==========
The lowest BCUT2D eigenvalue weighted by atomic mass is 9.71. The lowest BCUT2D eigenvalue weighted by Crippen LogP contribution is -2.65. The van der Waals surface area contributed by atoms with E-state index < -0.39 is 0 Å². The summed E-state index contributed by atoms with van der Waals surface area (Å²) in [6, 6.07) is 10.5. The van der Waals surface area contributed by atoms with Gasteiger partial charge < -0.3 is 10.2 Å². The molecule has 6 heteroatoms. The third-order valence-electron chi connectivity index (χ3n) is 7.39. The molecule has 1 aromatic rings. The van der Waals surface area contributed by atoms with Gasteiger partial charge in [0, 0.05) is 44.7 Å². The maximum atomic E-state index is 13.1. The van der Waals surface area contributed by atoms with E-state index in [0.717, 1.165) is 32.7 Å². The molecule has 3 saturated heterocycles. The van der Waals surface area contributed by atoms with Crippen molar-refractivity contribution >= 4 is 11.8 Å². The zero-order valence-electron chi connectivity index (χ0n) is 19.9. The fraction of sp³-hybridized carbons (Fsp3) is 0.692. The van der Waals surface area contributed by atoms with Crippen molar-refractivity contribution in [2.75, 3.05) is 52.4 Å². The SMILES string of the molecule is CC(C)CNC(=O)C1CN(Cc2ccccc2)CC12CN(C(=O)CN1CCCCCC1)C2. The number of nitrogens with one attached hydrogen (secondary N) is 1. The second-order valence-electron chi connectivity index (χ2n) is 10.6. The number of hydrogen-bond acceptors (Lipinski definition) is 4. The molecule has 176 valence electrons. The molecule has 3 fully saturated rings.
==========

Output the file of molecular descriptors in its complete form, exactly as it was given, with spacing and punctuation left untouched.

The lowest BCUT2D eigenvalue weighted by atomic mass is 9.71. The lowest BCUT2D eigenvalue weighted by Crippen LogP contribution is -2.65. The van der Waals surface area contributed by atoms with E-state index < -0.39 is 0 Å². The summed E-state index contributed by atoms with van der Waals surface area (Å²) in [6, 6.07) is 10.5. The van der Waals surface area contributed by atoms with Gasteiger partial charge < -0.3 is 10.2 Å². The molecule has 6 heteroatoms. The third-order valence-electron chi connectivity index (χ3n) is 7.39. The molecule has 1 aromatic rings. The van der Waals surface area contributed by atoms with Gasteiger partial charge in [0, 0.05) is 44.7 Å². The maximum atomic E-state index is 13.1. The van der Waals surface area contributed by atoms with E-state index in [0.717, 1.165) is 32.7 Å². The molecule has 3 saturated heterocycles. The van der Waals surface area contributed by atoms with Crippen molar-refractivity contribution >= 4 is 11.8 Å². The zero-order valence-electron chi connectivity index (χ0n) is 19.9. The fraction of sp³-hybridized carbons (Fsp3) is 0.692. The van der Waals surface area contributed by atoms with Crippen molar-refractivity contribution in [2.75, 3.05) is 52.4 Å². The SMILES string of the molecule is CC(C)CNC(=O)C1CN(Cc2ccccc2)CC12CN(C(=O)CN1CCCCCC1)C2. The number of nitrogens with one attached hydrogen (secondary N) is 1. The second-order valence-electron chi connectivity index (χ2n) is 10.6. The number of hydrogen-bond acceptors (Lipinski definition) is 4. The molecule has 176 valence electrons. The molecule has 3 fully saturated rings.